Harley-Davidson Motor Company, or H-D, is one of America’s, and possibly the world’s, most well-known brands. From miles away it is impossible not to recognize the throaty rumble of American traffic’s most distinguishable sound. H-D patrons, and its riders, pride themselves on being a part of what has been known to most, for over 100 years, as an American institution; a family of sorts. Tradition and loyalty are just two of the attributes die-hard Harley rider’s claim to value most about the long-standing brand. Perhaps this is why many bikers were left shaking their heads when the Harley-Davidson Motor Company recently unveiled its first ever – and many hope its last – electric bike, ‘LiveWire,’ which some fear will inevitably lead to Harley-Davidson going completely green, adding hemp chaps and burlap cuts to their catalog. Of course while H-D’s newest family member is not necessarily being welcomed with open arms by Harley traditionalists, they might want to be mindful of the potential benefits its success could bring to the company in the long run.
In recent years Harley-Davidson Motor Company has seen sales begin to wane. They are not quite declining; nevertheless, they are certainly not seeing the progress they would like. Like all reputable and long-standing businesses, it is their job to evolve the company to meet progressive demands in order to stay competitive, as well as to preserve the institution’s future. One study suggests: “Global demographics-more young people with less money to spend-are forging big changes at the iconic firm.” Traditional enthusiasts argue that while this might be true it should not come at the cost of the integrity of the brand nor to the loyalty of those who have stood by the company from the outset.
When a brand begins to alter its foundation, those who have supported them from day one begin to worry. Staying relevant and competitive will work to ensure a brand’s future success, but many are left wondering when that begins to outweigh the loyalty to the steadfast patrons and foundation that helped build the business’ success from the beginning. Harley-Davidson’s powers-that-be feel there is room to evolve the brand beyond traditional ‘Hogs’ to include electric bikes without adopting an entirely new business model, which includes such items as hemp chaps, smart bikes and vegetable gas, without sacrificing the loyalty of old-school supporters.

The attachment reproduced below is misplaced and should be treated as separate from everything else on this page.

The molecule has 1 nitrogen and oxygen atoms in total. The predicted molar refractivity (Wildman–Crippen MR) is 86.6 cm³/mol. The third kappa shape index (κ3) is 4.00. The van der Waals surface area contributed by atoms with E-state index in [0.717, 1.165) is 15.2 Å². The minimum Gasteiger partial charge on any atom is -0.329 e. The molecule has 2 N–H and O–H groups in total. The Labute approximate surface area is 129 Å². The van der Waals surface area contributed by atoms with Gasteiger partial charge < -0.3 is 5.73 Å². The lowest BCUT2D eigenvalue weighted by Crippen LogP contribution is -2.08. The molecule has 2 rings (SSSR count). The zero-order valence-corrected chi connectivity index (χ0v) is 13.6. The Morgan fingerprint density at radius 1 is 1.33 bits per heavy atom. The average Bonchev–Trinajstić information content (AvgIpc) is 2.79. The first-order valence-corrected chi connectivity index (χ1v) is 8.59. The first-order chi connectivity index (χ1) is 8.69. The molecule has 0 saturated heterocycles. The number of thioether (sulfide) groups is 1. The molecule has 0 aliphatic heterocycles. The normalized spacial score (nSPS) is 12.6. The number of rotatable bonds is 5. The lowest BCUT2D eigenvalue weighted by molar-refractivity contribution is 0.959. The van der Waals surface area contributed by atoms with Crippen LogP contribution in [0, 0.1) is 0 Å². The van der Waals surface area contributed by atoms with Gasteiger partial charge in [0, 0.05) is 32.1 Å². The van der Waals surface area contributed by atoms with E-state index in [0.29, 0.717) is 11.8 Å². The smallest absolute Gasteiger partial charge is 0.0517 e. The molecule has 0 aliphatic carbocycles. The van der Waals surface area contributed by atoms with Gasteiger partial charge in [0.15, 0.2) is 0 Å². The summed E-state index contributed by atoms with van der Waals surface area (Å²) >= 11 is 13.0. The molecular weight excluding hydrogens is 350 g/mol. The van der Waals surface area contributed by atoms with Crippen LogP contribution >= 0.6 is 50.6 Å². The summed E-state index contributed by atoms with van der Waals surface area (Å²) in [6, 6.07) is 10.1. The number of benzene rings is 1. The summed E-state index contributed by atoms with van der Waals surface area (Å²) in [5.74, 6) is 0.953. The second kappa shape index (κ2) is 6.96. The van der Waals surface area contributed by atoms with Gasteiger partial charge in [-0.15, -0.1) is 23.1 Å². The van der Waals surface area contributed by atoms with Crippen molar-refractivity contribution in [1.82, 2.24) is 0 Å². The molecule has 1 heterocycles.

Naturally, as is the case with all good businesses, H-D wants to remain the American institution it is currently considered, and enjoy the continued success of the last 110 plus years, when William S. Harley and Arthur Davidson: “made available to the public the first production Harley-Davidson motorcycle.” However, in order to do so they must remain cutting-edge in an ultra-competitive market, even if that means offering an electric bike with a motor no more threatening sounding than that of a golf cart. H-D President Matt Levatich explains: “We think that the trends in both EV technology and customer openness to EV products, both automotive and motorcycles, is only going to increase, and when you think about sustainability and environmental trends, we just see that being an increasing part of the lifestyle and the requirements of riders.”
All things considered, this statement is rather generous, not to mention broad, when considering the typical Harley biker, but at the end of the day it is a business whose end-game is to generate enough revenue to remain as such. With that in mind, it is fair to note that although Levatich acknowledged the growing demand for sustainability and environmental trends in the market-place, he left it at that. The Harley-Davidson Motor Company may have plans to implement electric bikes into their showroom line-up, yet there was nary a mention of traditionalists trading in their leathers for the new, more sustainable, hemp chaps. God-help the brave sole who buzzes down the road with that suggestion; sporting his burlap cut and riding the H-D LiveWire.
By Heather Everett